Can you hear me now?

Watch the deployment on YouTube: https://youtu.be/IWNKRhyO5GI

Researchers all over the world have turned to Passive Acoustic Monitoring (P.A.M.) as a technique to record underwater audio signals from marine mammals.  PAM systems are typically deployed and sit on the bottom or hang in the water column attached to the bottom at various depths.  Basically, the system is “triggered” to turn on and record when a certain frequency of sound is heard.  With today’s technology, it is possible to record continuously and store data, or sample periodically for even longer periods of time. The researcher then retrieves the stored data in the unit, and can look at how often certain species of cetaceans go by, and what signals they produced.

In the Bahamas, we normally focus on correlating sound with underwater behavior with our underwater video systems.  Our study site is one of the best in the world for observing the lives of these animals underwater.  However recent events, specifically the mass displacement of our resident community of dolphins in 2013 (download article), have led us to employ this technology to see if we can remotely assess some of their changing movements and habits.  Partnering with colleague Dr. Marc Lammers and his team at Oceanwide Science  in Hawaii, we deployed our first Ecological Acoustic Recorders (E.A.R.) in the Bahamas this May.  E.A.R.s are recording devices developed by Marc a decade ago and are used all over the world.  Although there are now other companies that manufacture similar devices, we chose to work with OSI since they had a long-standing expertise in this field.

Dr. Herzing holding the E.A.R.

Because half of our resident dolphins on Little Bahama Bank (LBB) left in 2013, we chose to deploy two E.A.R.s in this location.  Although we still monitor this study site, we now split our time between LBB and Great Bahama Bank (GBB) further to the south where our previously resident group now lives, in addition to other local dolphins. See our scientific publications page for this and more scientific articles.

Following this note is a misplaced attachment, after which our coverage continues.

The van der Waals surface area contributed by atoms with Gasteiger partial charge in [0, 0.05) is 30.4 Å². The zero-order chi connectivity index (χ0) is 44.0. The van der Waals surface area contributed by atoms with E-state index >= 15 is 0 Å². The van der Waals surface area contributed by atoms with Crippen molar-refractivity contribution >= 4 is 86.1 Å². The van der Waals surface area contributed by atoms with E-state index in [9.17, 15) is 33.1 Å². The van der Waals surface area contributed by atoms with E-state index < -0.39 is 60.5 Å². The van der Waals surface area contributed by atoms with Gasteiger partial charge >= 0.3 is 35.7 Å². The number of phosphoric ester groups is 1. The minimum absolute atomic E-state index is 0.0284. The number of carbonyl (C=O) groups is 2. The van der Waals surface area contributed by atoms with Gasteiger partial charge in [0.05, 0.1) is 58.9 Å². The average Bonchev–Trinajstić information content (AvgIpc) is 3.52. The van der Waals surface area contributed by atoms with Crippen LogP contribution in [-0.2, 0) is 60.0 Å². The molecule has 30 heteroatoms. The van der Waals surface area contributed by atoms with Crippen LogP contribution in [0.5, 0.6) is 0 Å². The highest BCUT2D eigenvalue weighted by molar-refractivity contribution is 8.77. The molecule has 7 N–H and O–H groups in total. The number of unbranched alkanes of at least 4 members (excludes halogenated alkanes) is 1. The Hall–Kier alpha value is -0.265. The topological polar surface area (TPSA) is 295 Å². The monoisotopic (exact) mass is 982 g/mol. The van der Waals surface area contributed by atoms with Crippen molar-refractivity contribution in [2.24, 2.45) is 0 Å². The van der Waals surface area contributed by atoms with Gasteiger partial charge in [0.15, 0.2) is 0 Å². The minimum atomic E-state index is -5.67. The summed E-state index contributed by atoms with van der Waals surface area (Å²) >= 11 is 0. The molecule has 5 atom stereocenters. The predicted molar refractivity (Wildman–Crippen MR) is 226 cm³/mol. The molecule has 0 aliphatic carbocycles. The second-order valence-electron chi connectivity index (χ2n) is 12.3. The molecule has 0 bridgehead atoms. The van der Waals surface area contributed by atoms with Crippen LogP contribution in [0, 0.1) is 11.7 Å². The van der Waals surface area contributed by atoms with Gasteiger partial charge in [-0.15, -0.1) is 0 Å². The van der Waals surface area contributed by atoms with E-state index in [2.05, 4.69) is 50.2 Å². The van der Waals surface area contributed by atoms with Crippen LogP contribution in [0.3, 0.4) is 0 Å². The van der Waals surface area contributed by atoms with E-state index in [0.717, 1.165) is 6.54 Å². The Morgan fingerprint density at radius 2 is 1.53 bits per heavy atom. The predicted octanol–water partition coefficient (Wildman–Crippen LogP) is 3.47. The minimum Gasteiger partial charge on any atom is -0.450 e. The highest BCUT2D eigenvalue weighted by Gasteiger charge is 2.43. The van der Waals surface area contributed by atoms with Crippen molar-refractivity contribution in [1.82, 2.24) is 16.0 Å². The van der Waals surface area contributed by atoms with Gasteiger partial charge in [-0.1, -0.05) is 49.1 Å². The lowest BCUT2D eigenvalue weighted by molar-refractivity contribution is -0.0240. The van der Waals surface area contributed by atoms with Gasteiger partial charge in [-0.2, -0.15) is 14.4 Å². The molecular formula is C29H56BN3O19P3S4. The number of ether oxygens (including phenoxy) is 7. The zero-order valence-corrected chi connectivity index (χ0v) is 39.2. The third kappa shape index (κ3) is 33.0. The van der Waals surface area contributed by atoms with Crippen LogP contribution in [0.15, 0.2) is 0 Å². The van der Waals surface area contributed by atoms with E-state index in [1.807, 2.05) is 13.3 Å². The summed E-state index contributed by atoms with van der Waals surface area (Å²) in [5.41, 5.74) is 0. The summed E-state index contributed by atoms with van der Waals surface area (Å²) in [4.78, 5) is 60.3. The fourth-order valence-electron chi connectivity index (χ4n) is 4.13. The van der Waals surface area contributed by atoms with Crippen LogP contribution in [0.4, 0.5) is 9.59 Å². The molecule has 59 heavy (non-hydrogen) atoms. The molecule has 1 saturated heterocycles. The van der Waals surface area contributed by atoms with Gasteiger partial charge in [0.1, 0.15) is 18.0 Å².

Our first 2018 trip left for the Bahamas May 8 and by May 9th we were out in the field deploying our E.A.R.s.  Our first site is relatively remote and is sometimes in accessible due to large seas, but we pushed through the large waves and got there the first day to deploy the first device.

First Mate, Tyler Hazelwood, lowers the 60lb concrete block safely down to Captain, Brad Ruda, who will then lower it from the platform to the divers below.

Thanks to the handy work and skill of our friend Thomas Infante, we began by lowering a 60 lb block of cement designed to hold the EAR in place with hose clamps.

Captain, Brad Ruda, hands of the E.A.R. to be secured to the concrete block already on the ocean floor

After the Block was on the bottom, divers carried the EAR down to the bottom and strapped it in with hose clamps.

The E.A.R. is fastened securely

As the rest of us watched on deck, 4 spotted dolphins suddenly appeared.  We immediately sent Bethany Augliere, our team member photographing the process, off to identify the dolphins.  With no way of notifying the divers that dolphins were around, we set up to get in the water.  First mate, Tyler Hazelwood, and Board Member ,Drew Mayer, said they thought they heard dolphins and sure enough, soon dolphins were swirling around the divers and the E.A.R.S..  Filmmaker Larry Curtis was also in the water covering the deployment and captured the dolphins swimming over the EARs as well.

What’s even more amazing is that the dolphins appeared in an area where they use to frequent, but have not been sighted there in the last two years.  In addition, Amanda, one of the four dolphins had actually left LBB for GBB, and returned in 2016 with three previous resident males spotted dolphins.  So, needless to say we were thrilled to see them and happy to know that our choice of deployment site will be a productive one.  Read Bethany’s blog from this trip for encounter details.

Later in the day, after leaving the remote area, we deployed the second E.A.R., also on sandy bottom, but closer to the island of Grand Bahama.  Although no dolphins appeared during the second deployment, the E.A.R. was successfully set on the bottom without issues.

Now, we let the E.A.R.s do their job, recording sounds for the next month.  In early June, we will bring the E.A.R.s back up, switch out the hard drives, and redeploy them again for another month of data collection.

STAY TUNE FOR OUR JUNE UPDATE OF PROJECT E.A.R.

DENISE HERZING

RESEARCH DIRECTOR, WDP

 

 

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